Seeing God's Face

I was in the Galapagos Islands 2 weeks ago with a team from the Franciscan Missions. Now, the Galapagos Islands have a few main islands, and the usual way to get from one to the other is by boat. So, one day the man who was leading our little group says, “We are getting on the boat.”

We get to the dock and we pile in. About 15 people get into the boat, so that’s it’s pretty much full. That’s fine, I’m thinking. But then I get the news. “It’s about a 3 hour trip.” OK, a little long at sea. And so we’re pulling out of the harbor, I’m sitting on the right side of the boat facing the left side and enjoying a bright and sunny, beautiful view of the ocean and the sky.

And then, all of a sudden, the crew decides that something’s wrong. They take out this large tarp and begin to fasten it to the boat. First the whole left side of the boat is buttoned up. Then the back. Wait a minute, I thought. I have no more view. No more sun. But more importantly, no more clouds or sky or horizon.

No more stability to fix my point of reference for the 3 hour boat ride. On the choppy high Pacific seas. Going 50 mph.

So here we are, getting all banged up in the boat, people teetering, and I’m wondering, what am I going to do? But it was then that I looked at the bishop.

Yes, sitting right across from me was the bishop of the Galapagos Islands. He had the best view of anyone, right out the only open side of the boat. I looked at his face, and I knew what he was looking at.

I could see the clouds. I could see the sky and the horizon. I could see stability and peace and strength.

The bishop’s face became my point of reference. Every time I looked at his face, all my motion sickness melted away. When I saw the bishop, I saw the clouds and the horizon – I didn’t need to see them directly. He had them inside of him. He had their stability and peace and strength.

Boy, I needed the bishop. I am so glad he was fixed on the horizon. I made it because of him.

Philip says to the Lord, “Lord, show us the Father and we shall be satisfied.” Now, it’s here that the Lord gets exasperated. How can you miss the whole point, Philip? Philip, you are in the storm of life and you can’t see God. That’s the whole reason that I’ve come. It’s because you’re tossed around in life and you have no view of God. God can’t be your point of reference.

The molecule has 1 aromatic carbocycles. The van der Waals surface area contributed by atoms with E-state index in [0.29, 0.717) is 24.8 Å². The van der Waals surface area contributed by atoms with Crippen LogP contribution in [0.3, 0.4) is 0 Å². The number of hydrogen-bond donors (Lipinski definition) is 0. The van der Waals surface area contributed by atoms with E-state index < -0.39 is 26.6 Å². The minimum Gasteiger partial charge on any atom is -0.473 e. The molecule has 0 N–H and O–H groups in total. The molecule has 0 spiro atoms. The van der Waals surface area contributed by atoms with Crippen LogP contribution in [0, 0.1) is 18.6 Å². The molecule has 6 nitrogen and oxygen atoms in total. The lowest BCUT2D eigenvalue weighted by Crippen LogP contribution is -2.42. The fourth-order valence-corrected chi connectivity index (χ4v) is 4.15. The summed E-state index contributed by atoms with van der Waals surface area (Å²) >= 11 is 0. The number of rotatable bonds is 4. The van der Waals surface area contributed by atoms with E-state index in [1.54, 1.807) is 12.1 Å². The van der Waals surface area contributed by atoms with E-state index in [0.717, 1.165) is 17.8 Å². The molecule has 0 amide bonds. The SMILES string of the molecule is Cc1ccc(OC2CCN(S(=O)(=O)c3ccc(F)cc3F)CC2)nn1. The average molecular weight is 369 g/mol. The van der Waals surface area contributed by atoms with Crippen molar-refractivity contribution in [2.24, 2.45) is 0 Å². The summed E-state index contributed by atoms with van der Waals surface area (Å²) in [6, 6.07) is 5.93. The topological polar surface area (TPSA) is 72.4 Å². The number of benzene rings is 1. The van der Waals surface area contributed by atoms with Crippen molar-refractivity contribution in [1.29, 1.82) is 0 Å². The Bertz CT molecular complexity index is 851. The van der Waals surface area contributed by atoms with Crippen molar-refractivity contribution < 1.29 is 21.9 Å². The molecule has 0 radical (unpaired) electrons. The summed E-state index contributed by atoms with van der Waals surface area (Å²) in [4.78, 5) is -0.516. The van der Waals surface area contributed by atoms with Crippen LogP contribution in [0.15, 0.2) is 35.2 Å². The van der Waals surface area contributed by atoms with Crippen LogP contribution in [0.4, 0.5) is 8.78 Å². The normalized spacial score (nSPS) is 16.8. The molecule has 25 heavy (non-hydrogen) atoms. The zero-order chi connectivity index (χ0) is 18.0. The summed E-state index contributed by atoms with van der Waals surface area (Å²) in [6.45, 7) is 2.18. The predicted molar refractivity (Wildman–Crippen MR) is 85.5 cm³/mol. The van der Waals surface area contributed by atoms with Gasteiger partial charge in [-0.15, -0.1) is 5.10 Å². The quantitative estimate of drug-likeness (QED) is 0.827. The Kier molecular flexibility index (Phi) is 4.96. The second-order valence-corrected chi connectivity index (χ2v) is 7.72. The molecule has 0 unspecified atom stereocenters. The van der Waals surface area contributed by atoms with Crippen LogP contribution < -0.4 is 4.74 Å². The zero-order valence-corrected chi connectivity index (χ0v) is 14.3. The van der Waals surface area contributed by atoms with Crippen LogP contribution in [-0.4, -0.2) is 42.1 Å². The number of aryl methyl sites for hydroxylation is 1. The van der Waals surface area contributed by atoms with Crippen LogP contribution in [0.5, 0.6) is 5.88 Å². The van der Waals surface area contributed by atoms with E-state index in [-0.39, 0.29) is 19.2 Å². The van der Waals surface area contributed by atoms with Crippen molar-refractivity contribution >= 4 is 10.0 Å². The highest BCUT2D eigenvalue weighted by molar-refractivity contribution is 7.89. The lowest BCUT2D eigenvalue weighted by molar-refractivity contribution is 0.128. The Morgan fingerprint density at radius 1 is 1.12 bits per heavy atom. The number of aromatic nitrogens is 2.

But if you looked at My Face, you would know what I was looking at. You would see God. You would see that stability and peacefulness and strength.

If Philip made Jesus his point of reference, all his anxieties from the storm of life would melt away. When He saw Jesus, he would see God, he wouldn’t need to see Him directly. Because Jesus has His Father inside of Him. He has His stability and peace and strength.

“He who has seen me has seen the Father; how can you say, ‘Show us the Father? Do you not believe that I am in the Father and the Father in me? The words that I say to you I do not speak on my own authority; but the Father who dwells in me does his works. Believe me that I am in the Father and the Father in me; or else believe me for the sake of the works themselves.” (Jn 14:9-11)

Our life is mostly like the boat going 50 mph on the choppy seas with the buttoned up tarp. It’s a tough ride, and there’s no stable point of reference, no direct view of God. Now, a lot of people say that they have God, and God this and God that, but no one has any direct view of God. That’s why He’s given us His Son.

Jesus is in the boat with us, and there’s one reason that He’s there. It’s to be our point of reference. If we make Him our point of reference in life, all our anxieties from the storm of life will melt away. Why?

Because when we see Him, when we look at that Face, we see God.

We get His stability and peace and strength.

And we’ll make it to the end of the ride because of Him.

Signature First Name 2

Leave a Reply

Fill in your details below or click an icon to log in: Logo

You are commenting using your account. Log Out /  Change )

Google photo

You are commenting using your Google account. Log Out /  Change )

Twitter picture

You are commenting using your Twitter account. Log Out /  Change )

Facebook photo

You are commenting using your Facebook account. Log Out /  Change )

Connecting to %s

This site uses Akismet to reduce spam. Learn how your comment data is processed.